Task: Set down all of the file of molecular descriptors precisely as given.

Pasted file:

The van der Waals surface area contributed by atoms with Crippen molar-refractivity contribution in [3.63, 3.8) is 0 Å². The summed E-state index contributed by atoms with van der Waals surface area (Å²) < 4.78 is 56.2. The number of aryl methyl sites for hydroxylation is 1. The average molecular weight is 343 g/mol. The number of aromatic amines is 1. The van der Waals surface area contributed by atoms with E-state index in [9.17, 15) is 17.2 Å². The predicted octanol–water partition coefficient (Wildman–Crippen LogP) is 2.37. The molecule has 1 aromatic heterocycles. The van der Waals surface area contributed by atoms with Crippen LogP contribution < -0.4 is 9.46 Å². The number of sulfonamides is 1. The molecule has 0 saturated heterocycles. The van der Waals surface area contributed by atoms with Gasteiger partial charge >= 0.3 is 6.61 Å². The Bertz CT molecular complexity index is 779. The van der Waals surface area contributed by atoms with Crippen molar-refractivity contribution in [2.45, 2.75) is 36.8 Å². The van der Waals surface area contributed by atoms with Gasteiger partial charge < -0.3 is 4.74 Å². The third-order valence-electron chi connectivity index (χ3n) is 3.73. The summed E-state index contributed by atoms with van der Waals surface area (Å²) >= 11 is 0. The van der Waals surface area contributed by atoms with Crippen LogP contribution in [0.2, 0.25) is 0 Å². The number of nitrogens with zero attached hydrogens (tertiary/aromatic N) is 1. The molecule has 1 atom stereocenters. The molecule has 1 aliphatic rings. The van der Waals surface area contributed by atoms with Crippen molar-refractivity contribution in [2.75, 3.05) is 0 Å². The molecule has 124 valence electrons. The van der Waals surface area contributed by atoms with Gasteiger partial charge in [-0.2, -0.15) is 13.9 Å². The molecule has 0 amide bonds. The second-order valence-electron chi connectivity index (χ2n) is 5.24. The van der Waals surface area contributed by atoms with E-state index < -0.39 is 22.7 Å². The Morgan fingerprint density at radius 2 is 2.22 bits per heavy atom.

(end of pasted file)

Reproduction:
The van der Waals surface area contributed by atoms with Crippen molar-refractivity contribution in [3.63, 3.8) is 0 Å². The summed E-state index contributed by atoms with van der Waals surface area (Å²) < 4.78 is 56.2. The number of aryl methyl sites for hydroxylation is 1. The average molecular weight is 343 g/mol. The number of aromatic amines is 1. The van der Waals surface area contributed by atoms with E-state index in [9.17, 15) is 17.2 Å². The predicted octanol–water partition coefficient (Wildman–Crippen LogP) is 2.37. The molecule has 1 aromatic heterocycles. The van der Waals surface area contributed by atoms with Crippen LogP contribution < -0.4 is 9.46 Å². The number of sulfonamides is 1. The molecule has 0 saturated heterocycles. The van der Waals surface area contributed by atoms with Gasteiger partial charge >= 0.3 is 6.61 Å². The Bertz CT molecular complexity index is 779. The van der Waals surface area contributed by atoms with Crippen molar-refractivity contribution in [2.45, 2.75) is 36.8 Å². The van der Waals surface area contributed by atoms with Gasteiger partial charge < -0.3 is 4.74 Å². The third-order valence-electron chi connectivity index (χ3n) is 3.73. The summed E-state index contributed by atoms with van der Waals surface area (Å²) >= 11 is 0. The van der Waals surface area contributed by atoms with Crippen LogP contribution in [0.2, 0.25) is 0 Å². The number of nitrogens with zero attached hydrogens (tertiary/aromatic N) is 1. The molecule has 1 atom stereocenters. The molecule has 1 aliphatic rings. The van der Waals surface area contributed by atoms with Crippen molar-refractivity contribution in [2.75, 3.05) is 0 Å². The molecule has 124 valence electrons. The van der Waals surface area contributed by atoms with Gasteiger partial charge in [-0.2, -0.15) is 13.9 Å². The molecule has 0 amide bonds. The second-order valence-electron chi connectivity index (χ2n) is 5.24. The van der Waals surface area contributed by atoms with E-state index < -0.39 is 22.7 Å². The Morgan fingerprint density at radius 2 is 2.22 bits per heavy atom.